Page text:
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Architectural Presentation Techniques: The Art of the Digital Sketch

In yesterday's post about loose architectural sketches, we talked about traditional pencil and pen-and-ink sketches. Today we'll talk about what I call a loose digital sketch. The loose digital sketch begins with a loose manual sketch composing the view and identifyling the important elements in the proposed design.

But then the loose digital sketch takes a turn to photoshop.

Working closely with the designer, the architectural renderer...

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Architectural Rendering Technique: The Art Of The Loose Sketch

Even in this digital design age, there is a place for the loose architectural rendering. It is fast where other architectural rendering techniques are slow. It is non-commital, where digital rendering has to be precise in order to look good. It's also not a bad metaphor for life. What do I mean by that?

Loose architectural renderings and sketches are still one of the most important architectural rendering techniques. In this example, the author uses felt tip pen to work directly on top of the soft pencil sketch used to visualize the space and develop the design before the architect's eyes. This insures that the sketch stays loose and that one's attitude toward the rendering does not become too precious.

I mean, how many times in life is 75% or even 85% of the idea...

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Pencil Sketching is the New Computer Aided Design

As digital modeling and architectural digital rendering continue to chnage our industry for the better, the arts of architectural rendering and architectural sketching in watercolor, pencil, and pen-and-ink become huge asstes in the constant battle to stand out among competitors all using the same digital tools.

Architectural sketching and storyboarding in watercolor

They engage clients' emotions, connecting with that deep thing that persists in all of us--that ability to...

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Architectural Sketching and Rendering For The Digital Rendering Age

Above: This architectural sketch (or what some might call an architectural rendering) in pencil shows the architect's design concept for an underground book storage addition to the Princeton University library. Visualizing the design concept in quick pencil sketches not only engaged the client in an attention-grabbing ad humanistic way, it also served as a kind of art direction to help guide the third party architectural digital renderers.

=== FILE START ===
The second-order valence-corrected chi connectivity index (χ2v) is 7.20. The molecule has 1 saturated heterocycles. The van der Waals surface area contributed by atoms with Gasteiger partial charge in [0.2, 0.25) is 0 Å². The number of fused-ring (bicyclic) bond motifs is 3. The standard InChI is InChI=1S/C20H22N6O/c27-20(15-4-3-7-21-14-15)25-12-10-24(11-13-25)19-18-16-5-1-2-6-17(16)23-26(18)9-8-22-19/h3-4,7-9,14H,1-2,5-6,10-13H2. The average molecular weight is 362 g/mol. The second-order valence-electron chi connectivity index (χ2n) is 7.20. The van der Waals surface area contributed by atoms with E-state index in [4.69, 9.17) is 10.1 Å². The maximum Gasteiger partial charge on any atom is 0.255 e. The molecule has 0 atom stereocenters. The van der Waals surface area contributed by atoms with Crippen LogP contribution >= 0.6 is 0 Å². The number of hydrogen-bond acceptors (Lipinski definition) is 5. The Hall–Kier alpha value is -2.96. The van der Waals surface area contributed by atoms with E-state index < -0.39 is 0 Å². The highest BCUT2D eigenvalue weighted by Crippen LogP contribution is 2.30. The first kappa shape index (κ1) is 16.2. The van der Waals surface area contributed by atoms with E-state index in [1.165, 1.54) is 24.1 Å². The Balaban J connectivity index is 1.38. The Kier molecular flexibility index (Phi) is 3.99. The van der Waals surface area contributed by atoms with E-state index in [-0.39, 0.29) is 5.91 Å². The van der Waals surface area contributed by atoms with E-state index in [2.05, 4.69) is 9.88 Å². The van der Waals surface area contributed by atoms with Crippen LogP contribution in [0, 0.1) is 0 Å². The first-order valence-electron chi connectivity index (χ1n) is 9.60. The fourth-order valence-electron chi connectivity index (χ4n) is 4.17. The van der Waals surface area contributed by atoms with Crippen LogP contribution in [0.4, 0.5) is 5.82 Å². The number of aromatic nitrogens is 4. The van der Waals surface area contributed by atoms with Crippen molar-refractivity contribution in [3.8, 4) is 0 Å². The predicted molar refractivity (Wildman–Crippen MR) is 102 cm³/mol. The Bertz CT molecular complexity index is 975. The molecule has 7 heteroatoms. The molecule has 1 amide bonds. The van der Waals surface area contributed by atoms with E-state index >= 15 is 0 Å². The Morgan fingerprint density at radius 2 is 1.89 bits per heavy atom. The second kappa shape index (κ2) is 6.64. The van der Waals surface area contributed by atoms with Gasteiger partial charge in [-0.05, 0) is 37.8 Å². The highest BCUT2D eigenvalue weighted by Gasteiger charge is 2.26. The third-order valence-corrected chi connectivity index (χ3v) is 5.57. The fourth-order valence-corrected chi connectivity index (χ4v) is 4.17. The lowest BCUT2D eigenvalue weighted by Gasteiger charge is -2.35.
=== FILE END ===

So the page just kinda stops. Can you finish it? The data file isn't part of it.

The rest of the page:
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Ahh the Smell of Pen and Ink Architectural Rendering in the Morning

Pen, ink and tracing paper remains one of the effective forms of architectural rendering ever devised, but what if we combined it with photoshop and a digital aesthetic?


This architectural rendering project was a lot of fun, done right in the architect's office with close collaboration between architect and architectural illustrator. I would love to know what you think? Please leave coments below.

(The author is a registered architect and architectural illustrator with years of experience helping architects and interior designers develop and present their ideas in dramatic and cost-effective ways. From concept design to final presentation, we work in your office or from our NYC studio. 413-250-8800.)



Drawing and Watercoloring For Architects (A Proposal For Grads New and Not New Who Lament The Loss Of These Skills)

At every office I work with, it seems that fewer and fewer new architectural grads have an opportunity to use their (often VERY impressive) traditional drawing and watercoloring talents. There's nothing inherently bad about the fact that few of us need any longer to draw in our day jobs, or that unprecedented computer possibilities have displaced the need for these skills, but still...I wonder if some future Stanford brain scientist might discover that the profession-wide loss of these skills turns out to have been the loss of something deeper?